A Tale of Two (Hundred) Trees: academics showcase two methods of conservation in Canberra

23 November 2018

There are rivalries between Academics at the Fenner School of Environment and Society. This is mainly because we’d rather have conflicting opinions battling it out over scientific evidence, but also, some of our Academics just can’t help but prod at each other – like Associate Professor Cris Brack and Professor Jamie Pittock, and how they work with the environment to conseve and understand native species.

Over one weekend in October, Cris and Jamie decided to swap photos: Cris sent Jamie pictures of him planting 200 trees with a team of volunteers at the ANU Research Forest at the National Arboretum in Canberra, and Jamie sent Cris a picture of him preparing to cut down Acacia elata, an invading tree from the NSW North Coast, at Stirling Park in Yarralumla. It sounds like a strange exchange, because it is – but the two decided that sometimes it’s worth chuckling over your different approaches to research and conservation, rather than arguing over them. Here’s a breakdown of the difference in their work over one weekend in Canberra.

Associate Professor Cris Brack and the ANU Research Forest at the National Arboretum in Canberra

The ANU Research Forest is a long-term, detailed study on the adaptability and ecology of two different types of eucalyt trees: Corymbia maculata(spotted gum) and Eucalyptus tricarpa (red ironbark).

These two different species were chosen because they cope with low rainfall and drought in different ways; spotted gum is a drought ‘avoider’ and uses an extensive root system to maintain its water intake, whereas red ironbark is a drought ‘tolerator’ and alters its metabolism to stop growing during drought. Over the course of planting and growth, the forests are being manipulated to stimulate drought, so we can learn about how these trees survive and thrive in harsh conditions.

Before that can happen, the trees have to hit the ground, which is where Fenner School volunteers and a free barbeque become really helpful.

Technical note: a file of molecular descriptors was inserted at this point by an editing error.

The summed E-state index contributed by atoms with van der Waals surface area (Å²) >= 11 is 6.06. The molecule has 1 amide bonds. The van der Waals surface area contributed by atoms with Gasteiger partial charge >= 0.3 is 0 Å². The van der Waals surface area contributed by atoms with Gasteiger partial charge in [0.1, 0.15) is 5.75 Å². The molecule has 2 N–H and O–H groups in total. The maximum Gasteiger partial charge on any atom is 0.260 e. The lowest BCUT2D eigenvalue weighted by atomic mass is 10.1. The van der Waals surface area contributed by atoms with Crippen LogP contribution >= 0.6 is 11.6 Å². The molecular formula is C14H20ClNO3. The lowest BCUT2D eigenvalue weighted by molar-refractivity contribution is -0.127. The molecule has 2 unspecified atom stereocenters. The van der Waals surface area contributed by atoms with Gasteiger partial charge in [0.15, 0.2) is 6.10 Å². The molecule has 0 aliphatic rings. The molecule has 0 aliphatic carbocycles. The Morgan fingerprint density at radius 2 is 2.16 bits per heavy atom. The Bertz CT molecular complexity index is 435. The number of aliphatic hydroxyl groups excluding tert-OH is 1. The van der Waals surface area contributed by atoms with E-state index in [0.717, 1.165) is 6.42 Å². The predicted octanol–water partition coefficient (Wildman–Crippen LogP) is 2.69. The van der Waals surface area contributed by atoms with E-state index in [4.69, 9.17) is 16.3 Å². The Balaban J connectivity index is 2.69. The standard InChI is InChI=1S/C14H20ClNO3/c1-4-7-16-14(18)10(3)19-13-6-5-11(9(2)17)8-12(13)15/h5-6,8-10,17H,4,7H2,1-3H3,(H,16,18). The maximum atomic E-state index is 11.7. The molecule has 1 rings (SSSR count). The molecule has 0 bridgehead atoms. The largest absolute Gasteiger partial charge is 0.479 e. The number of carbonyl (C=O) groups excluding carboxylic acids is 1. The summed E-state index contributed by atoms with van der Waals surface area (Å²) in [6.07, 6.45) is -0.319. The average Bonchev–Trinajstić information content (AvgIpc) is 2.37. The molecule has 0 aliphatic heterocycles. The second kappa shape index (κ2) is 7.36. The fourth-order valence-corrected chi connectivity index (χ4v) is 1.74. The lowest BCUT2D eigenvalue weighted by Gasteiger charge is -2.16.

'I think we had a very successful day – lots of discussions between and across various members from the Institute of Foresters Australia, Fenner School students and graduates, and even a few “ring ins” interested in trees, environment and society. We also got 200 trees in the ground, watered and mulched in about half the time the national Arboretum staff anticipated!'

If you're interested in monitoring the environmental conditions at various parts of the forest (which is one of the technological research outcomes), you can visit this link, which allows you to see soil and canopy conditions across the site. There are also densrometers on some trees to show the change (in 15 minute increments) in diameter. One day soon we’ll be correlating these daily tree “breaths” with micro-environmental changes.

Professor Jamie Pittock and Restoring Stirling Park (Gura Bung Dhaura)

Jamie ran a work party for Friends of Grasslands (FOG) at Stirling Park (Gura Bung Dhaura) in Yarralumla. Stirling Park conserves old woodland eucalypts that develop hollows after around one hundred years. These hollows are important homes for wildlife, including birds, bats and possums. This Yellow Box - Blakely's Red Gum Grassy Woodland habitat is critically endangered and remnants are protect under federal environment law. Including efforts to conduct backburning, weed control and mowing, sometimes conservation means eliminating tree species - and on this particular weekend, while Cris Brack's team planted, Jamie's team hacked, uprooted, and chainsawed their way toward environmental conservation.

'The site has woodland of national conservation significance, including the White Box, Yellow Box, Blakely's Red Gum Grassy Woodland and Derived Native Grassland, which is listed as critically endangered under the federal Environment Protection and Biodiversity Conservation Act 1999. Yellow Box and Red Gum Grassy Woodland are also both listed as endangered under the ACT's Nature Conservation Act 1980. This woodland has a species-rich understorey of native tussock grasses, herbs and scattered shrubs, including the nationally endangered Button Wrinklewort daisy.'

You can find out more about Jamie's weekend conservation efforts at this link.